House prices rose by just 2.6 per cent last year, the smallest rise in any year since 2012, new analysis shows.
The average price of a UK home stood at £211,156 in December, after just a 0.6 per cent month-on-month increase.
London witnessed the first annual fall in house prices in eight years, but still remains the least affordable region for buyers – and it’s actually more expensive than it was just before the financial crash, according to the figures from Nationwide.
The UK capital saw prices fall by 0.5 per cent in the year to December.
2017 ‘shift’: Rates of house price growth in the South moderated towards those in the rest of the country, Nationwide said
The building society said that 2017 ‘saw the beginnings of a shift’, as rates of price growth in the South moderated towards those in the rest of the country.
London’s house price decline is the first since 2009 and makes it the worst performing region for the first time since 2004, although it is still the most expensive region with prices averaging £470,922.
The decline comes after years or worsening affordability in the capital, which has priced increasing numbers of aspiring buyers out of the market.
Robert Gardner, chief economist at Nationwide, said that the variations of affordability across UK regions had increased over the past decade.
‘Affordability has improved in Wales, Scotland and the North of England, but the most marked improvement has been in Northern Ireland. This is largely due to the significant correction in house prices in Northern Ireland, which are still around 40 per cent lower than in 2007,’ he said.
‘Meanwhile in London and the South East, affordability has become even more challenging, with more people priced out of the market or needing to borrow a greater multiple of their income.’
Variations: Homes in London and the South East are less affordable now than decade ago
Nationwide used regional income data to calculate where in the income distribution a prospective purchaser would lie if they were purchasing the typical first time buyer property in each region, with a 20 per cent deposit and borrowing four times their single income.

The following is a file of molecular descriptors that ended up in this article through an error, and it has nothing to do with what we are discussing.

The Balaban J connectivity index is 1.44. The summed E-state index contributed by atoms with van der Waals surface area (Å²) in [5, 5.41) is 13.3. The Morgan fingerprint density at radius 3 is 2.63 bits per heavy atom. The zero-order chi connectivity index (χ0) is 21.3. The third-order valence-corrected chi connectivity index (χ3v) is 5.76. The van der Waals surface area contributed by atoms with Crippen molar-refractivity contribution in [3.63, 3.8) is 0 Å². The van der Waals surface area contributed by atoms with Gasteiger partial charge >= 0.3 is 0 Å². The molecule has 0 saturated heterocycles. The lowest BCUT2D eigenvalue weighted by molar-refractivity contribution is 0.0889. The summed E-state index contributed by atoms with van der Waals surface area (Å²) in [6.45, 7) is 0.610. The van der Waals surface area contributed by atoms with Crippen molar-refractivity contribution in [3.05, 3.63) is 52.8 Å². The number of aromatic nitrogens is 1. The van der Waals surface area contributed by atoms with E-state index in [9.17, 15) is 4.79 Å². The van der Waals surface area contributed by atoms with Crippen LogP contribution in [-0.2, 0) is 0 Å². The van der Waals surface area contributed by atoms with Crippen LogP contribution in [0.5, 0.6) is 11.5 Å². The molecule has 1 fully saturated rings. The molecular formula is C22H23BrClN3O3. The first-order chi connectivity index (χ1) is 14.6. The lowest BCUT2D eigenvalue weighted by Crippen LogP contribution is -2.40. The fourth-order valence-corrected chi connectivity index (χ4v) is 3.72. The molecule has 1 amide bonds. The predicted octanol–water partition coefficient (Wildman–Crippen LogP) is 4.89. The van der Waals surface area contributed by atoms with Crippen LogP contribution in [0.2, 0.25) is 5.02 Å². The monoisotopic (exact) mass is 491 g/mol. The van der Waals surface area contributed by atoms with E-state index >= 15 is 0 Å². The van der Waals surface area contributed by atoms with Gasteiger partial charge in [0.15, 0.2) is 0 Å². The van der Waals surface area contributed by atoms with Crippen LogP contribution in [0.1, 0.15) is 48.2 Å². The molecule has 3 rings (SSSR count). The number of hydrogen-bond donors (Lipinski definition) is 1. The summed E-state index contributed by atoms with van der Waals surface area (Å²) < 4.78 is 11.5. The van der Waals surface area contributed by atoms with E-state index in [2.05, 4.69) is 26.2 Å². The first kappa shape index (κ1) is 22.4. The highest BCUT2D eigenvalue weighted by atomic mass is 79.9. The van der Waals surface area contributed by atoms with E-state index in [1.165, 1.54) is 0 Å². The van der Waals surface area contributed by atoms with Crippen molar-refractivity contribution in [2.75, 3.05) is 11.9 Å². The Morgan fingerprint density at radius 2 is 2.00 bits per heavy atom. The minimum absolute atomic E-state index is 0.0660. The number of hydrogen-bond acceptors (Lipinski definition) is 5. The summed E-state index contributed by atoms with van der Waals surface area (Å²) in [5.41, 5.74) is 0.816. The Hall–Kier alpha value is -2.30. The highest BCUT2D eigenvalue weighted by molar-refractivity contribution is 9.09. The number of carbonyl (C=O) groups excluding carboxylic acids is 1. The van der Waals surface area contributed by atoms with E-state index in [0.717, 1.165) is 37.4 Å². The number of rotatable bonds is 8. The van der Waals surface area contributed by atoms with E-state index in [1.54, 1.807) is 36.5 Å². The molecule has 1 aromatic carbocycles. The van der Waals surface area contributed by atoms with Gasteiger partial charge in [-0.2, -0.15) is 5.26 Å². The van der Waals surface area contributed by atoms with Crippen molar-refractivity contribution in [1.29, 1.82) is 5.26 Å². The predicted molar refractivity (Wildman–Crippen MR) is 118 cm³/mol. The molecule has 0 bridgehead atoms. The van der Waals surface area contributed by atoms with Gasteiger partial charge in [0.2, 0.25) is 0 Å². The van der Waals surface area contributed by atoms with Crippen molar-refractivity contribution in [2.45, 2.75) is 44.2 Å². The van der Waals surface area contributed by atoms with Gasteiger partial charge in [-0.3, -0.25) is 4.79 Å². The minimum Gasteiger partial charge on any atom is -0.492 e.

It said that the picture that emerges is one where the ‘typical buyer’ moves up the income spectrum as you move from the North to the South of the country.
In Scotland and the North of England, this buyer would lie in the 30th income percentile, while in the South East they would be at the 80th percentile and above the 90th percentile in London.
Nationwide also found that saving for a deposit remained a tough quest for most first-time buyers. Again, those wanting to get on the property ladder in London face the biggest struggle compared to the rest of the country.
A 20 per cent deposit in London is now in excess of £80,000, which is about £30,000 higher than a decade ago and by far the highest in the country.
Furthermore, while in most regions it would take about eight years to save for a deposit, this rises to nine years in the South East and to nearly ten years in London, even though the prospective typical buyer in the capital is in the top 10 per cent of the income distribution.
Jonathan Harris, director of mortgage broker Anderson Harris, said: ‘The majority of first-time buyers who come to us have some sort of financial assistance from the Bank of Mum and Dad.
House deposit: Deposits in London are about £30,000 more expensive than a decade ago
‘Getting the deposit together is still the biggest challenge for most first-time buyers and even a slowdown in property price growth is not enough to make the difference between being able to get on the property ladder or not, particularly in London.
‘With Nationwide calculating that it would take the typical buyer around eight years to save for a deposit in most regions, rising to nearly a decade in London, that is a lot of saving that needs to be done, and may seem insurmountable for those also juggling higher living costs, poor savings rates and limited salary increases.’
Looking at regional house prices, Nationwide found that the strongest-performing region was the West Midlands, with prices up by 5.2 per cent annually, followed by the South West at 4.8 per cent.
In most regions it would take about 8 years to save for a deposit, but in London it’s more
An increase of 3.3 per cent was seen in Wales, with 2.6 per cent in Scotland and 2 per cent in Northern Ireland.
Gardner said subdued economic activity and an ongoing squeeze on household budgets is likely to exert a modest drag on housing market activity and price growth in 2018.
He said: ‘Overall, we expect house prices to record a marginal gain of around one per cent in 2018.
‘Over the longer term, once the economy regains momentum, we expect house prices to rise broadly in line with earnings.’